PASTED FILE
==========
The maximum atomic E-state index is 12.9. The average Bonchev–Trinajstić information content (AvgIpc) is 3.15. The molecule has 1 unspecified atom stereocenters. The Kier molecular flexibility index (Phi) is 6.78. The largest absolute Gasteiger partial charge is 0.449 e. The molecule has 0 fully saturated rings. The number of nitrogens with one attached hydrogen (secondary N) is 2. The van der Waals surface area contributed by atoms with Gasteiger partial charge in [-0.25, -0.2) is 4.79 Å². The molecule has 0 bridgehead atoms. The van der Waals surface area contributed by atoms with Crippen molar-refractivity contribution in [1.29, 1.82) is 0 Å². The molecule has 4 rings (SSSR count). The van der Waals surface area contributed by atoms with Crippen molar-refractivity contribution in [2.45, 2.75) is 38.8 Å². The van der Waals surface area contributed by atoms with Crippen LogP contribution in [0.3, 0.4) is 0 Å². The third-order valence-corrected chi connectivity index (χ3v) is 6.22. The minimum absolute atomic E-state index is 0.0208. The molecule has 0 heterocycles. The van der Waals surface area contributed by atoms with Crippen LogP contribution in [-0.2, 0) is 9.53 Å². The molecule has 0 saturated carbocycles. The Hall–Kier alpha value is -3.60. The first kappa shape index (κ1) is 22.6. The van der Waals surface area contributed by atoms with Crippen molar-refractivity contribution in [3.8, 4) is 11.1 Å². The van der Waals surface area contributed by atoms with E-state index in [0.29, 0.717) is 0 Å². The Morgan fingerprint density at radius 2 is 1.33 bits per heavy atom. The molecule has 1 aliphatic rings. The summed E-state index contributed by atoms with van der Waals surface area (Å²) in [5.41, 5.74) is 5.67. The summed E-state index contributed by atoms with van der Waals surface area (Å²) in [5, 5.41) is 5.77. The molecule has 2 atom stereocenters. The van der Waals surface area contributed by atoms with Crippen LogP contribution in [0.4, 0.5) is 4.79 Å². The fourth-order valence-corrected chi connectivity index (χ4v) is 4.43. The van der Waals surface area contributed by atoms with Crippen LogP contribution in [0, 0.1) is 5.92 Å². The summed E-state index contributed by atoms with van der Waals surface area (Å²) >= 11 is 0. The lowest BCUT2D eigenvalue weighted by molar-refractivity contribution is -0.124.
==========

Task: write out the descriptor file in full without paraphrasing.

The maximum atomic E-state index is 12.9. The average Bonchev–Trinajstić information content (AvgIpc) is 3.15. The molecule has 1 unspecified atom stereocenters. The Kier molecular flexibility index (Phi) is 6.78. The largest absolute Gasteiger partial charge is 0.449 e. The molecule has 0 fully saturated rings. The number of nitrogens with one attached hydrogen (secondary N) is 2. The van der Waals surface area contributed by atoms with Gasteiger partial charge in [-0.25, -0.2) is 4.79 Å². The molecule has 0 bridgehead atoms. The van der Waals surface area contributed by atoms with Crippen molar-refractivity contribution in [1.29, 1.82) is 0 Å². The molecule has 4 rings (SSSR count). The van der Waals surface area contributed by atoms with Crippen molar-refractivity contribution in [2.45, 2.75) is 38.8 Å². The van der Waals surface area contributed by atoms with Crippen LogP contribution in [0.3, 0.4) is 0 Å². The third-order valence-corrected chi connectivity index (χ3v) is 6.22. The minimum absolute atomic E-state index is 0.0208. The molecule has 0 heterocycles. The van der Waals surface area contributed by atoms with Crippen LogP contribution in [-0.2, 0) is 9.53 Å². The molecule has 0 saturated carbocycles. The Hall–Kier alpha value is -3.60. The first kappa shape index (κ1) is 22.6. The van der Waals surface area contributed by atoms with Crippen molar-refractivity contribution in [3.8, 4) is 11.1 Å². The van der Waals surface area contributed by atoms with E-state index in [0.29, 0.717) is 0 Å². The Morgan fingerprint density at radius 2 is 1.33 bits per heavy atom. The molecule has 1 aliphatic rings. The summed E-state index contributed by atoms with van der Waals surface area (Å²) in [5.41, 5.74) is 5.67. The summed E-state index contributed by atoms with van der Waals surface area (Å²) in [5, 5.41) is 5.77. The molecule has 2 atom stereocenters. The van der Waals surface area contributed by atoms with Crippen LogP contribution in [0.4, 0.5) is 4.79 Å². The fourth-order valence-corrected chi connectivity index (χ4v) is 4.43. The van der Waals surface area contributed by atoms with Crippen LogP contribution in [0, 0.1) is 5.92 Å². The summed E-state index contributed by atoms with van der Waals surface area (Å²) >= 11 is 0. The lowest BCUT2D eigenvalue weighted by molar-refractivity contribution is -0.124.